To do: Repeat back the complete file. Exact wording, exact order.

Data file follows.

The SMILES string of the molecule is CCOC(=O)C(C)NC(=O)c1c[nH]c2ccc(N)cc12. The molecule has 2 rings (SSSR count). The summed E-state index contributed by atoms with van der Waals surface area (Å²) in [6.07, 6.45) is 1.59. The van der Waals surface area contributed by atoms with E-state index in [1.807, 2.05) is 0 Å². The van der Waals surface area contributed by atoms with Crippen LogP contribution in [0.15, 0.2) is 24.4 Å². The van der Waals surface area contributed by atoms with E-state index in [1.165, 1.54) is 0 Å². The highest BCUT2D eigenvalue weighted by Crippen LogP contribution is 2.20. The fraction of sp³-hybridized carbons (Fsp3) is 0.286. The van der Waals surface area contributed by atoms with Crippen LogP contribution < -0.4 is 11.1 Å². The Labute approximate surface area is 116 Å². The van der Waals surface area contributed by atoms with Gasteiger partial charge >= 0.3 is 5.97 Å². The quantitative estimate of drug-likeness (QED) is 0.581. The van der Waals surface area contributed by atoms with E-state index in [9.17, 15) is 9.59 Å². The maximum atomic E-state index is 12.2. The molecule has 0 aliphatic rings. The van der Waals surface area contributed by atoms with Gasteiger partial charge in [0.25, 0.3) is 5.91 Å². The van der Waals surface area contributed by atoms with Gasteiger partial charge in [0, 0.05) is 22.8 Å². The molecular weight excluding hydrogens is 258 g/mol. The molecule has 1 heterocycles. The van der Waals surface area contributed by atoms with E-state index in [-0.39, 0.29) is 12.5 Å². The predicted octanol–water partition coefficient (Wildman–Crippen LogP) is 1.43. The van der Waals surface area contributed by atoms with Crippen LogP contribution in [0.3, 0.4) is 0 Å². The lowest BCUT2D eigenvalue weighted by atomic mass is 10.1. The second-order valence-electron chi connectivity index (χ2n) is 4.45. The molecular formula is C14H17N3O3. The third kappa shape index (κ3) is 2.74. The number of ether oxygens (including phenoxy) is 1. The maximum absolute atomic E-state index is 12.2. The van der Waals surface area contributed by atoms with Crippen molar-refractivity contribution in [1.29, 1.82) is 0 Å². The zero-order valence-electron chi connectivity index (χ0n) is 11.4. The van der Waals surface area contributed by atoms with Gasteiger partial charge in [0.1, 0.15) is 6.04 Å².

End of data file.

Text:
The SMILES string of the molecule is CCOC(=O)C(C)NC(=O)c1c[nH]c2ccc(N)cc12. The molecule has 2 rings (SSSR count). The summed E-state index contributed by atoms with van der Waals surface area (Å²) in [6.07, 6.45) is 1.59. The van der Waals surface area contributed by atoms with E-state index in [1.807, 2.05) is 0 Å². The van der Waals surface area contributed by atoms with Crippen LogP contribution in [0.15, 0.2) is 24.4 Å². The van der Waals surface area contributed by atoms with E-state index in [1.165, 1.54) is 0 Å². The highest BCUT2D eigenvalue weighted by Crippen LogP contribution is 2.20. The fraction of sp³-hybridized carbons (Fsp3) is 0.286. The van der Waals surface area contributed by atoms with Crippen LogP contribution < -0.4 is 11.1 Å². The Labute approximate surface area is 116 Å². The van der Waals surface area contributed by atoms with Gasteiger partial charge >= 0.3 is 5.97 Å². The quantitative estimate of drug-likeness (QED) is 0.581. The van der Waals surface area contributed by atoms with E-state index in [9.17, 15) is 9.59 Å². The maximum atomic E-state index is 12.2. The molecule has 0 aliphatic rings. The van der Waals surface area contributed by atoms with Gasteiger partial charge in [0.25, 0.3) is 5.91 Å². The van der Waals surface area contributed by atoms with Gasteiger partial charge in [0, 0.05) is 22.8 Å². The molecular weight excluding hydrogens is 258 g/mol. The molecule has 1 heterocycles. The van der Waals surface area contributed by atoms with E-state index in [-0.39, 0.29) is 12.5 Å². The predicted octanol–water partition coefficient (Wildman–Crippen LogP) is 1.43. The van der Waals surface area contributed by atoms with Crippen LogP contribution in [0.3, 0.4) is 0 Å². The lowest BCUT2D eigenvalue weighted by atomic mass is 10.1. The second-order valence-electron chi connectivity index (χ2n) is 4.45. The molecular formula is C14H17N3O3. The third kappa shape index (κ3) is 2.74. The number of ether oxygens (including phenoxy) is 1. The maximum absolute atomic E-state index is 12.2. The van der Waals surface area contributed by atoms with Crippen molar-refractivity contribution in [1.29, 1.82) is 0 Å². The zero-order valence-electron chi connectivity index (χ0n) is 11.4. The van der Waals surface area contributed by atoms with Gasteiger partial charge in [0.1, 0.15) is 6.04 Å².